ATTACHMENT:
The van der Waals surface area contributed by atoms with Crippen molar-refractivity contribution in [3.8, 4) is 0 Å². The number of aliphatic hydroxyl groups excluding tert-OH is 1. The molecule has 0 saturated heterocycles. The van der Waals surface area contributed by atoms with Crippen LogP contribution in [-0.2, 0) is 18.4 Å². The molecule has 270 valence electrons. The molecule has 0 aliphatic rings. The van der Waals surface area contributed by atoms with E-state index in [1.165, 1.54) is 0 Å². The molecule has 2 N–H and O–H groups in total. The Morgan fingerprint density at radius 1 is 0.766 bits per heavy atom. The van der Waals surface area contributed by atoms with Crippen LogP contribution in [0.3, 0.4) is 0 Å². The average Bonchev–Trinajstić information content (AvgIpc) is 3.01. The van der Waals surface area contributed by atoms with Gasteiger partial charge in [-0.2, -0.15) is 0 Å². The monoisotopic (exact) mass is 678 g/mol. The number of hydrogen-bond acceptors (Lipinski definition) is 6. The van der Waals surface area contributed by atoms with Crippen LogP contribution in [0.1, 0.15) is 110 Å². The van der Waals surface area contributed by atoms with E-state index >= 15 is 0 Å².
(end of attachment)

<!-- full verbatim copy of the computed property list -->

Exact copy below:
The van der Waals surface area contributed by atoms with Crippen molar-refractivity contribution in [3.8, 4) is 0 Å². The number of aliphatic hydroxyl groups excluding tert-OH is 1. The molecule has 0 saturated heterocycles. The van der Waals surface area contributed by atoms with Crippen LogP contribution in [-0.2, 0) is 18.4 Å². The molecule has 270 valence electrons. The molecule has 0 aliphatic rings. The van der Waals surface area contributed by atoms with E-state index in [1.165, 1.54) is 0 Å². The molecule has 2 N–H and O–H groups in total. The Morgan fingerprint density at radius 1 is 0.766 bits per heavy atom. The van der Waals surface area contributed by atoms with Crippen LogP contribution in [0.3, 0.4) is 0 Å². The average Bonchev–Trinajstić information content (AvgIpc) is 3.01. The van der Waals surface area contributed by atoms with Gasteiger partial charge in [-0.2, -0.15) is 0 Å². The monoisotopic (exact) mass is 678 g/mol. The number of hydrogen-bond acceptors (Lipinski definition) is 6. The van der Waals surface area contributed by atoms with Crippen LogP contribution in [0.1, 0.15) is 110 Å². The van der Waals surface area contributed by atoms with E-state index >= 15 is 0 Å².